During actor Jayaram’s adolescence in Thottuva near Malayattoor, he used to worship a ‘hero’. Not MGR or Prem Nazir but an elephant called Ravindran. The Kodanad elephant training centre was not far from where he lived and the 12-year-old boy was all admiration for this thappana (domesticated elephant used for taming wild ones) who singlehandedly negotiated wild elephants who got caught in the trap. He craved to go near the huge animal and touch its majestic tusks. “In 1977, the practice of trapping wild elephants was stopped by the government and Ravindran and other thappanas became jobless,” says Jayaram.
Many years later, the actor, whose love for elephants is well known, was invited as the chief guest to a Thrissur temple where he was supposed to anoint an elephant called Padmanabhan as the ‘gajaraja’. One look was enough for Jayaram to identify him as none other than Ravindran, his childhood hero. Extensive inquiries confirmed that it was the same elephant who had been renamed. “A few years ago, Ravindran passed away and its tusks were legally transferred to me and they enjoy pride of place in my drawing room.”
Jayaram has hundreds of such first-hand experiences as also the heroic tales that he had heard from his grandmother and others about legendary elephants like Guruvayur Padmanabhan and Kachankurichi Kesavan which have now taken the shape of a book, Aalkoottathil Oranapokkam. The book will be released by Mammootty at the IMA Hall in Kochi on October 30 at 10 am. The first copy will be received by Kuttappan, who used to be the mahout of Jayaram’s own elephant, which had been featured in many a movie.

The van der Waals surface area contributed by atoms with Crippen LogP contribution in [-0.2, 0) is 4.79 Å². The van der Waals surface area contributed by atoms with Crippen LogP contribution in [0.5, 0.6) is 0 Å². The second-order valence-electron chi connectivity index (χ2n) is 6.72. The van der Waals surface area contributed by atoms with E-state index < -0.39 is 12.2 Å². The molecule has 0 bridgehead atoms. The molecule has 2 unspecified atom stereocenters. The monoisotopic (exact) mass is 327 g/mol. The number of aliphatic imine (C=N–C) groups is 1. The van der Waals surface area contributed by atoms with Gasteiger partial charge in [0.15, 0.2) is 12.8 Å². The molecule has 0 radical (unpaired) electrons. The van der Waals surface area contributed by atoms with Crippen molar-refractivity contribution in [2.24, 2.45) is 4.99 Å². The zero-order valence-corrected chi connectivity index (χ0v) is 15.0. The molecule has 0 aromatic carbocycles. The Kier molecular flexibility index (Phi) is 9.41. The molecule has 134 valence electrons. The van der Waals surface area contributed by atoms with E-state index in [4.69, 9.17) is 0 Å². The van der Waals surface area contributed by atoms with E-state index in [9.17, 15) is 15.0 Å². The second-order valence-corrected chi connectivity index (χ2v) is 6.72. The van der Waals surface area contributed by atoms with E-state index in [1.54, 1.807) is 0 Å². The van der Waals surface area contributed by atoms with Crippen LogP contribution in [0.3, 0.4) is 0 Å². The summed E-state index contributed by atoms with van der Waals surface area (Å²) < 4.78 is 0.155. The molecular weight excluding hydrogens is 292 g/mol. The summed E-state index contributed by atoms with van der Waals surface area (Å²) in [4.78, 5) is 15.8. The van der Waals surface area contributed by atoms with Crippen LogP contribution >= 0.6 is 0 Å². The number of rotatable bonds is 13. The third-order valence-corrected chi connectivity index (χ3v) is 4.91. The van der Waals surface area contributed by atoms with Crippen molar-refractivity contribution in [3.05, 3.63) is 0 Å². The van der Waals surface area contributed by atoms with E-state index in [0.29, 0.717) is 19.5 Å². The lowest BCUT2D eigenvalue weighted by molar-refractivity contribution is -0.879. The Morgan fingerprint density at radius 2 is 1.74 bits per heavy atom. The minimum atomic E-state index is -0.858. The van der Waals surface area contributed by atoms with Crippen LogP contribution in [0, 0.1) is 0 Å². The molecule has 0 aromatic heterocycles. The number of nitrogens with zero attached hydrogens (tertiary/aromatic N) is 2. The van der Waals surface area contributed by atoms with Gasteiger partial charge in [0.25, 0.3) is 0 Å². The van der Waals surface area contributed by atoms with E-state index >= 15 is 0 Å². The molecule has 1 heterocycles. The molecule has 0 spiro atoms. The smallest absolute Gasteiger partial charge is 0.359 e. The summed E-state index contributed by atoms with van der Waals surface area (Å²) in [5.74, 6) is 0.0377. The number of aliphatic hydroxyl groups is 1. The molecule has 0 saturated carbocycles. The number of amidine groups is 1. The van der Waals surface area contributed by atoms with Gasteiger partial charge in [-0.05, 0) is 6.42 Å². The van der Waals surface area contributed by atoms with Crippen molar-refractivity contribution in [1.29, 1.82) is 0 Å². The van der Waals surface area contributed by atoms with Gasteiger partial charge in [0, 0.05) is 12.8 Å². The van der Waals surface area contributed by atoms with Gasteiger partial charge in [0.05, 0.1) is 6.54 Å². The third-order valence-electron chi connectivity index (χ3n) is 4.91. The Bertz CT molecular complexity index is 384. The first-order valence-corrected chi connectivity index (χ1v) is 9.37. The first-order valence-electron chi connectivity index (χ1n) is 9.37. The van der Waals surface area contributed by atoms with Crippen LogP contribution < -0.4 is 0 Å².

“That elephant passed away and I don’t have any now,” says Jayaram. Who can forget the movie Pattabhishekam (1999) and the baby elephant Lakshmikutty with which Jayaram’s character tries to win a race but instead wins the hand of the heroine? Jayaram played an elephant lover in another movie called Anachandam (2006) and an elephant contractor in Thiruvambady Thampan (2012). “This book, however, has nothing to do with films or mimicry but deals with only elephants,” he says.
It is Jayaram’s first book and he explains why he thought of writing one on elephants. “People used to ask me why I did not write despite being a relative of Malayatoor Ramakrishnan. Of course I always wanted to write but did not want to attempt any great literature. Neither did I want to write my autobiography. What is there to write? As a person who loves animals even more than humans, I zeroed in on this topic,” he explains. “As a boy, when my classmates collected match box labels and stamps, I gathered nearly 400 pictures of elephants including paper clippings and black and white photos.” His dad, who was a keen photography enthusiast, had a German camera and would agree to the boy’s request to be photographed with his ‘idols’. Now, his wife Parvathy and son Kalidas are also hardcore elephant lovers.